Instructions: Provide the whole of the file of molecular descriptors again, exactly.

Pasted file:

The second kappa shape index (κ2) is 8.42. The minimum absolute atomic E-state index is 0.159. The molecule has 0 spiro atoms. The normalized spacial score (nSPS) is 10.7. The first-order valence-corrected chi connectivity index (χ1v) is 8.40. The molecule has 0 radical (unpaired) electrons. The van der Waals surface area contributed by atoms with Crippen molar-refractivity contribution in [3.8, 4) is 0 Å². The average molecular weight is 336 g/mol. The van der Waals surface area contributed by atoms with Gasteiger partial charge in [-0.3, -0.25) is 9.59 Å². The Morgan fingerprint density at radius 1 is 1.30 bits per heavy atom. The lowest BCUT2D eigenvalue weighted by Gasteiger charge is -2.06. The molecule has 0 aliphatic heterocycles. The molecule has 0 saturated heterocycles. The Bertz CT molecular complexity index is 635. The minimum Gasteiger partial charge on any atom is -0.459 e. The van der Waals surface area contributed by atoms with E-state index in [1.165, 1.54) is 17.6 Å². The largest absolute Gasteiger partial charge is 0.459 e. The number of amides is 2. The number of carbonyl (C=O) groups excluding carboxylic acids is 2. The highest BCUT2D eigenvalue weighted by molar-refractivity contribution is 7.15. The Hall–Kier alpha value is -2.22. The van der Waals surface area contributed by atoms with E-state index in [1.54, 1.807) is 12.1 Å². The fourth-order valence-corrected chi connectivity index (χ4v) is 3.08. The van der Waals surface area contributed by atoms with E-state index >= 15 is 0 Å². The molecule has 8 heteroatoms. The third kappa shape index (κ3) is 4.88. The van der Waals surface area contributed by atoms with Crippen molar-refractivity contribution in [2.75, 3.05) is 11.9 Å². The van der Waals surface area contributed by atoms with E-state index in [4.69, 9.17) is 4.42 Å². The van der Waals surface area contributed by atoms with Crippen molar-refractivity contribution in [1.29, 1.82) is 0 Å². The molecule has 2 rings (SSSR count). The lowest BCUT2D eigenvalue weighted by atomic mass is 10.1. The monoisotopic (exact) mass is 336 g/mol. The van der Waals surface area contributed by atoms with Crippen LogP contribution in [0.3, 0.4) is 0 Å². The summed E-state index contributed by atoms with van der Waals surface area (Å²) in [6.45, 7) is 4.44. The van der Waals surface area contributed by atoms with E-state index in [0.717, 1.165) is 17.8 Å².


The second kappa shape index (κ2) is 8.42. The minimum absolute atomic E-state index is 0.159. The molecule has 0 spiro atoms. The normalized spacial score (nSPS) is 10.7. The first-order valence-corrected chi connectivity index (χ1v) is 8.40. The molecule has 0 radical (unpaired) electrons. The van der Waals surface area contributed by atoms with Crippen molar-refractivity contribution in [3.8, 4) is 0 Å². The average molecular weight is 336 g/mol. The van der Waals surface area contributed by atoms with Gasteiger partial charge in [-0.3, -0.25) is 9.59 Å². The Morgan fingerprint density at radius 1 is 1.30 bits per heavy atom. The lowest BCUT2D eigenvalue weighted by Gasteiger charge is -2.06. The molecule has 0 aliphatic heterocycles. The molecule has 0 saturated heterocycles. The Bertz CT molecular complexity index is 635. The minimum Gasteiger partial charge on any atom is -0.459 e. The van der Waals surface area contributed by atoms with E-state index in [1.165, 1.54) is 17.6 Å². The largest absolute Gasteiger partial charge is 0.459 e. The number of amides is 2. The number of carbonyl (C=O) groups excluding carboxylic acids is 2. The highest BCUT2D eigenvalue weighted by molar-refractivity contribution is 7.15. The Hall–Kier alpha value is -2.22. The van der Waals surface area contributed by atoms with E-state index in [1.54, 1.807) is 12.1 Å². The fourth-order valence-corrected chi connectivity index (χ4v) is 3.08. The van der Waals surface area contributed by atoms with E-state index >= 15 is 0 Å². The molecule has 8 heteroatoms. The third kappa shape index (κ3) is 4.88. The van der Waals surface area contributed by atoms with Crippen molar-refractivity contribution in [2.75, 3.05) is 11.9 Å². The van der Waals surface area contributed by atoms with E-state index in [4.69, 9.17) is 4.42 Å². The van der Waals surface area contributed by atoms with Crippen molar-refractivity contribution in [1.29, 1.82) is 0 Å². The molecule has 2 rings (SSSR count). The lowest BCUT2D eigenvalue weighted by atomic mass is 10.1. The monoisotopic (exact) mass is 336 g/mol. The van der Waals surface area contributed by atoms with Crippen LogP contribution in [0.3, 0.4) is 0 Å². The summed E-state index contributed by atoms with van der Waals surface area (Å²) in [6.45, 7) is 4.44. The van der Waals surface area contributed by atoms with E-state index in [0.717, 1.165) is 17.8 Å².